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The question The question “where to put it?” is even more pressing now. (ČTK)

It is a well-known fact – the Czech Republic is Europe’s number one recycler and sorter of plastics. However, the successful and profitable system got stuck now. The economic crisis has decreased interest in sorted waste, which is now piling up in the warehouses of companies dealing with the collection of recyclable waste. So far, nobody has been panicking and calling for the overflowing yellow, blue and green containers to be hauled away to waste dumps. However, the chain has been interrupted. And the question “where to put it?” is even more pressing.

Where did the Chinese boats disappear to?

Secondary materials have become popular in the past years and an excellent business with these materials has developed. It solved several problems at once. It was not necessary to transport the piling waste to waste dumps where it would lie for hundreds of years, but it was used to produce useful things again – fleece jackets, benches or noise protection walls were made from plastic, toilet paper, cardboard, binders etc. were made from paper. Of course that technology and energy were costly, but it still payed off. Not only were there no fees for waste dumps and incinerators; it also helped slow down the shrinking of natural resources, which are expensive to extract, transport and process.

The advantages of recycled materials were evident especially when the prices of oil and other resources were rising sharply. In recent years, China has boosted the demand for sorted materials. Their boats were coming to European and American ports loaded with goods and returned with thousands of tonnes of waste. One kilogram of “golden nuggets”, that is in the best case plastic bottles that could be further processed, cost up to CZK 5. Municipalities, companies collecting waste, as well as middlemen, who were sending lines of lorries to Chinese customers in Hamburg, were earning in this system. And domestic companies processing waste had to fight with competition that was paying more.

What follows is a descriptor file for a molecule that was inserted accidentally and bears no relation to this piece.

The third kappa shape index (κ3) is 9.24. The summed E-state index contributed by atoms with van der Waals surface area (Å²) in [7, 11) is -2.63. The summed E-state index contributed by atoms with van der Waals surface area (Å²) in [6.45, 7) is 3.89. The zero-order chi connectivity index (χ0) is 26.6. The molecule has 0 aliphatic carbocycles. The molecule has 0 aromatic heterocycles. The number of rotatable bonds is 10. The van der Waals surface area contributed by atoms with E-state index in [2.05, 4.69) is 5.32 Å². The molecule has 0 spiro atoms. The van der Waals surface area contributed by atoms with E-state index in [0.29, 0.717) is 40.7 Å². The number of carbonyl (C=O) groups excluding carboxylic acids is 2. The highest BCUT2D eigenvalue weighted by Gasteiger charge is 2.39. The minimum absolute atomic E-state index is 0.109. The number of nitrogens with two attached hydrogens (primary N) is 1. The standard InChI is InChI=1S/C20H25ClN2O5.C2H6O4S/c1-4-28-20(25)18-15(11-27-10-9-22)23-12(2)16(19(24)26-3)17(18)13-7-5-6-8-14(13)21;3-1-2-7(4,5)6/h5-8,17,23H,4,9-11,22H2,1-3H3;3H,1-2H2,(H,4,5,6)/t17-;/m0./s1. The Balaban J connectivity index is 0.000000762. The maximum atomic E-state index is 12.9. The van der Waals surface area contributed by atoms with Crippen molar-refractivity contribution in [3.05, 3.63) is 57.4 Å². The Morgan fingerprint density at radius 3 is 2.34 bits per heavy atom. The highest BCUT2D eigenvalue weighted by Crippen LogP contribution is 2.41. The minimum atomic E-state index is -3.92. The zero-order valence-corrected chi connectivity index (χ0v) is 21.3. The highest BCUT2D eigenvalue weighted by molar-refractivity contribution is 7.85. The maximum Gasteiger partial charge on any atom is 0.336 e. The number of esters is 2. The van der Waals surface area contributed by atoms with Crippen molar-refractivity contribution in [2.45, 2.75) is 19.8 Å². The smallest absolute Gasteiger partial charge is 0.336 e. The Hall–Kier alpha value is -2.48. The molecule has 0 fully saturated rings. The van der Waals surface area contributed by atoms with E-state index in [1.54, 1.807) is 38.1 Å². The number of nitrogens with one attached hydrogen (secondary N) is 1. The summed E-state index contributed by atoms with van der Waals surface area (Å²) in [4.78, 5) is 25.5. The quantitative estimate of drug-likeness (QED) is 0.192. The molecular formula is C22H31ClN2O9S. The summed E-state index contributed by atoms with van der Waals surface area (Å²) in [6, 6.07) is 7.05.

However, with the beginning financial crisis the situation has changed. As the demand for goods decreased, China’s interest in materials also decreased and suddenly there was a surplus of recyclable waste in Europe. The British and Irish, who themselves have basically no processing capacities, exported their waste to Europe and so the prices went down. At the same time the prices of oil and other primary materials went down, so the companies now prefer to buy primary materials than the more expensive recyclables.

No tragedy, please

Let’s sum it up: on the one hand people keep sorting their waste and firms transport it from dustbins to sorting halls, but here the circle is suddenly disrupted and it has no continuation. Two essential problems arise. Who is going to pay for the collection and storing of waste, when sales profit was an important element of financing of the whole system? And secondly, where to put the accumulating piles of pressed packages?

So far, everything has been functioning in such a way that the collection and processing of sorted waste was subsidised by packaging companies through EKO-KOM, a state-accredited company. Another source was money from the sale of materials. Municipalities therefore did not pay anything for the collection of sorted materials, on the contrary, they profited from it in fat years. This has now changed. Problems with the accumulation of recycled materials have fallen on the head of the waste collecting companies and these now want the municipalities to cover at least part of their costs. Although municipalities do not like it, they are gradually coming to terms with having to make some contribution.